I believe the reason is not a time and money issue.  I believe the province does not want to share the information so as to  (hopefully) avoid a political fire storm.

Why do I believe that it’s not a time and money issue?  Because I believe a list already exists.

Outstanding warrants are entered on the Canadian Police Information Centre (CPIC) system so that if police encounter a wanted person they can execute the warrant.  So….at the time that the warrants were quashed, the Province would (or should) have provided  Winnipeg Police and RCMP with lists of the names of accused persons whose warrants were quashed in order that police could remove them from CPIC.  The police would need to do this to ensure persons no longer wanted on warrants are not unnecessarily arrested.  Unnecessary arrests could create a liability issue; if not for police, certainly for the province.

Such lists were provided to police, right?

If not, they should be, and quickly.

Taser Cams

What is a Taser Cam?  Quite simply it’s a digital audio and video recording device that’s attached to the battery that powers the Taser. 

What does the Taser Cam do?  Once the Taser is removed from its holster and activated it starts recording.

What does the Taser Cam cost?  $400 to $500 (USD) per unit.

Which model of Taser will accommodate the Taser Cam?  Model X26

Which model of Taser do the Winnipeg Police use?  Model X26

How many Tasers does the Winnipeg Police Service have?  In the range of 175

What would it cost to equip the Winnipeg Police Service with Taser Cams?  Between 70 and 90 thousand dollars

Why don’t the Winnipeg Police use Taser Cams?   That’s a question worth considering.     

Based on the 2010 capital budget submissions it seems that the Winnipeg Police Service is preparing to spend a fair bit of cash on digital recording technology.  The 2010-2015 preliminary capital budget contains $523,000.00 for digital recoding devices in interview rooms in 2012.  It also contains $1,000,000.00 (yes you read that right, it’s one million) for an officer mobile video system in 2015.  These preliminary capital budget figures would seem to suggest that capturing the actions of officers and suspects on video is of some importance.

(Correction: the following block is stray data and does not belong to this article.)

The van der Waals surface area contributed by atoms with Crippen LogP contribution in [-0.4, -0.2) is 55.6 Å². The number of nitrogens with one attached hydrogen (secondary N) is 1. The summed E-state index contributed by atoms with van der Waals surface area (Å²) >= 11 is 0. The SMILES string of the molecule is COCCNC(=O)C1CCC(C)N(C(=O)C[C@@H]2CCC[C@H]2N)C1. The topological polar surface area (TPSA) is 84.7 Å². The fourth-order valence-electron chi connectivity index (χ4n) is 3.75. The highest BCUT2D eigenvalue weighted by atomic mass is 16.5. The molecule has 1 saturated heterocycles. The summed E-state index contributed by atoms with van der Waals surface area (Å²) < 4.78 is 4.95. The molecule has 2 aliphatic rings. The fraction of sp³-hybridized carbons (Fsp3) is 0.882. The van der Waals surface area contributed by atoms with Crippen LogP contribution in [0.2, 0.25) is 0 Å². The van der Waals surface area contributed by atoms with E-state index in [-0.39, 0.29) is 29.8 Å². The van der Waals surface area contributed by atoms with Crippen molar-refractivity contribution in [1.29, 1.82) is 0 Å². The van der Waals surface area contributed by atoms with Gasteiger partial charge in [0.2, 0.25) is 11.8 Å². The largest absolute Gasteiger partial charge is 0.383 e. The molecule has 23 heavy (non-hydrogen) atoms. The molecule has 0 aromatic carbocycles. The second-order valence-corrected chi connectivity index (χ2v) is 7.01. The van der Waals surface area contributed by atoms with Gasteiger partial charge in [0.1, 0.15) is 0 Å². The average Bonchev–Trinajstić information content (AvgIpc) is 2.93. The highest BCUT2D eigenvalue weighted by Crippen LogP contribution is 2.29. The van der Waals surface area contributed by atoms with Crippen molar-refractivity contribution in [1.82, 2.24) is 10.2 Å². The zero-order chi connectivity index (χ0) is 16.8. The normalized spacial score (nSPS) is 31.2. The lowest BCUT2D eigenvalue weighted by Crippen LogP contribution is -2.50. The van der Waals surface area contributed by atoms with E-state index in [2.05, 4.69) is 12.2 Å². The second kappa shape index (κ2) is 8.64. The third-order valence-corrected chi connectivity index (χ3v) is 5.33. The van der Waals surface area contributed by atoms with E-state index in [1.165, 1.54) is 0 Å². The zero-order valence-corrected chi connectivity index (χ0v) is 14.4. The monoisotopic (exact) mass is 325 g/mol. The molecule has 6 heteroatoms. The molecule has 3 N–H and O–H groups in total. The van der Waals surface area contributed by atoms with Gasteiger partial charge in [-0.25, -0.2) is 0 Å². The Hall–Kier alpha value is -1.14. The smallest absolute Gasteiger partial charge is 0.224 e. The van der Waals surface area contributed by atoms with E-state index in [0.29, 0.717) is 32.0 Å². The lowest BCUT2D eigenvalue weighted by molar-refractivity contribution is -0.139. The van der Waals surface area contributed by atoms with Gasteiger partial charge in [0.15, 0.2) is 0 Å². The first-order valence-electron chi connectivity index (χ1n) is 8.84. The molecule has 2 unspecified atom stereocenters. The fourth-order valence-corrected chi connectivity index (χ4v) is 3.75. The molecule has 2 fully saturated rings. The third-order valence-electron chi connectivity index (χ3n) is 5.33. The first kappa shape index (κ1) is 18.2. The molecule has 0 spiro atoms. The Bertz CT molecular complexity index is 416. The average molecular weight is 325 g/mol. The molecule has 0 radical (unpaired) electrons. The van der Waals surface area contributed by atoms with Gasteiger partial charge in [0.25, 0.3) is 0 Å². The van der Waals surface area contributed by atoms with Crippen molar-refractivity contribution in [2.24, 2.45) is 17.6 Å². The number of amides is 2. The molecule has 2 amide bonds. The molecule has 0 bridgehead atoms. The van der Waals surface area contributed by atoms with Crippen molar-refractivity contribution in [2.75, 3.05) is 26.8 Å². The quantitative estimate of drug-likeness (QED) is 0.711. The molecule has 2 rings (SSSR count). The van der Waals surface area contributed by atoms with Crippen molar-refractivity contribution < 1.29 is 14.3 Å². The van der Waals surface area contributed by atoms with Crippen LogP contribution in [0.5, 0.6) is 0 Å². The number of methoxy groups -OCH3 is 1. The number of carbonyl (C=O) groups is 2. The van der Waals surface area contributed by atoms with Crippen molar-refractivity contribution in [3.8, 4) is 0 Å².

Capturing the actions of officers on video is especially important in circumstances where force is used.  This became very apparent as the Braidwood Inquiry into the RCMP use of Taser at the Vancouver airport unfolded.  The Braidwood Inquiry was able to rely on some video recorded by a by-stander but in most cases police use of Tasers is unrecorded.  Unrecorded, despite the fact that the technology to do so exists, and is relatively affordable.   Using an estimate of 175 Taser units the cost of equipping the Winnipeg Police Service with Taser Cam would be under 100 thousand dollars. 

With the existing climate in Canada regarding Taser use it is in everyone’s interest to record their use.  A video of each and every Taser deployment would establish an unbiased record of what took place.  It would serve to protect both the public and the police.  It would curb any misuse of Tasers by police, and it would nullify complaints against police about Taser use in situations where they were clearly appropriately deployed.  

Perhaps this is any area where Standing Committee on Protection and Community Services could ask the police to do a study and submit a report.  Careful examination might reveal that although the police have not asked for and perhaps don’t want Taser Cams, they may actually need them.   

Pictured below (left) is the Taser Cam and (right) a Taser X26 gun.  (Images retrieved from the Taser International website on 09 11 24) http://www.taser.com/products/law/Pages/default.aspx

 

A Helicopter for the Winnipeg Police – Part 2

Part 2 

In the early 1960’s Mick Jagger and Keith Richard wrote, “You can’t always get what you want, but if you try sometime, you find you get what you need”.  Although the words were written some 50 years ago, one can find some relevance to the current argument about whether or not police in Winnipeg need a helicopter, serving as they do, to underscore the difference between wants and needs.